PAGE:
Job Hunting: From Addict to Expert

After the recession hit and jobs were hard to find, I became a job-hunting robot. If I found a job and I met the minimum qualifications, I immediately applied. With the advancements in technology, I was able to use the apps on my phone to apply for jobs. That’s how easy it was. I didn’t have to get out of bed, take a shower, get dressed or drive to an office to get an application. Nope, it was all in the palm of my hand. I could open the app at any time of the day and I could just apply using a few buttons. All those rejection emails that said, “Thank you for taking the time to apply with us. Unfortunately, you have not been selected to move forward in the selection process,” turned me into a job hunt addict.

I began applying for anything, Cashier, Clerk, etc. All these jobs were below my own skill-set level and obviously nothing near the pay I wanted. But, I finally got the emails for interviews, “Thank you for applying. You have been selected to come interview with us,” I felt happier deep down. Yes! I got an interview. Then, it became repetitive. I wasn’t getting anywhere with it but holding myself back from bigger, better opportunities.

I saw how others in some group interviews dressed: in jeans, sandals, and a simple shirt. They didn’t even try to dress professionally. I assumed this was some sort of a new trend but it didn’t make it right. This lit up that light bulb inside my head. Maybe I am not applying to the right jobs. Yeah, I am qualified but technically I could get a better job, with better pay, and more hours.

In a recession, it was difficult to find a job at all without knowing the right person or having a lot of experience. You couldn’t get a job without experience if you didn’t know the right person. To top it off, no employer out there was willing to hire someone they had to “train.” So how was I supposed to get experience without actually being offered a job to gain it? That was the famous question during the recession.

Eventually, I taught myself to not button mash on those job apps anymore. I took some time to rethink my strategies.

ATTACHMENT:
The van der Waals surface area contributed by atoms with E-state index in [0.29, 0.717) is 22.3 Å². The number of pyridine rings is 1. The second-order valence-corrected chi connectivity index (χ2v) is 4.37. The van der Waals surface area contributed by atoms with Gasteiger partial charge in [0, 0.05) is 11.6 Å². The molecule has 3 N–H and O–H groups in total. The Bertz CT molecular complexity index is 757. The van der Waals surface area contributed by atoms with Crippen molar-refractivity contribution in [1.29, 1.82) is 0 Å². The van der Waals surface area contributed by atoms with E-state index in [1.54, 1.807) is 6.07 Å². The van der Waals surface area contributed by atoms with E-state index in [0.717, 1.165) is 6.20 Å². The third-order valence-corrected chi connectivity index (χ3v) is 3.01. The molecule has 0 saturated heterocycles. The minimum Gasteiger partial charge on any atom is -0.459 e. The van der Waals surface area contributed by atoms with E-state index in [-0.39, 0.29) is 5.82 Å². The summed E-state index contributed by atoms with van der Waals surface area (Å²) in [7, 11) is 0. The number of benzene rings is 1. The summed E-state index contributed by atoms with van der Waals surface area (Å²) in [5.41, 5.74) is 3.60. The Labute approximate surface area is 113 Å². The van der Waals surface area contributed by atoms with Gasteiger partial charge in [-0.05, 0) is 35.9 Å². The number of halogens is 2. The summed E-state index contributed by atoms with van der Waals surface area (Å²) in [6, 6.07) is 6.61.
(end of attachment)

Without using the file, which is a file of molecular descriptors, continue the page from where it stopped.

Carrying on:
-I had a career specialist at my school look at my resume. She gave me great suggestions on action verbs to list, skills, education, and it worked. I fixed my resume so they showed relevancy to educational positions I wanted.

– I took my resume down from job board sites – all I got were offers for sales jobs, I hate sales. That is when I started getting interviews for the right jobs, the jobs I wanted and paid me what I wanted.

– I got serious in my interviews. I was straightforward with managers and prepared myself with questions to follow up with at the end of the interview. Some managers were not expecting me to actually ask questions, and if they didn’t know how to answer, I simply shook their hand and didn’t look back.

The best jobs are the one’s that don’t announce themselves to the world. They are somewhat hidden but not impossible to find.


3 thoughts on “Job Hunting: From Addict to Expert

    • You are not alone. I do have a job now, actually two jobs where I am a substitute teacher working in two districts. I had to go through a lot of certifications before doing it but it was worth it. I enjoyed your blog entry very much! I especially loved the part about murder confessions versus fart confessions, that made me laugh because when you think about it, that is true. The part about the shoe and the “heel length/height” was priceless! Thank you for sharing this!

      Liked by 1 person

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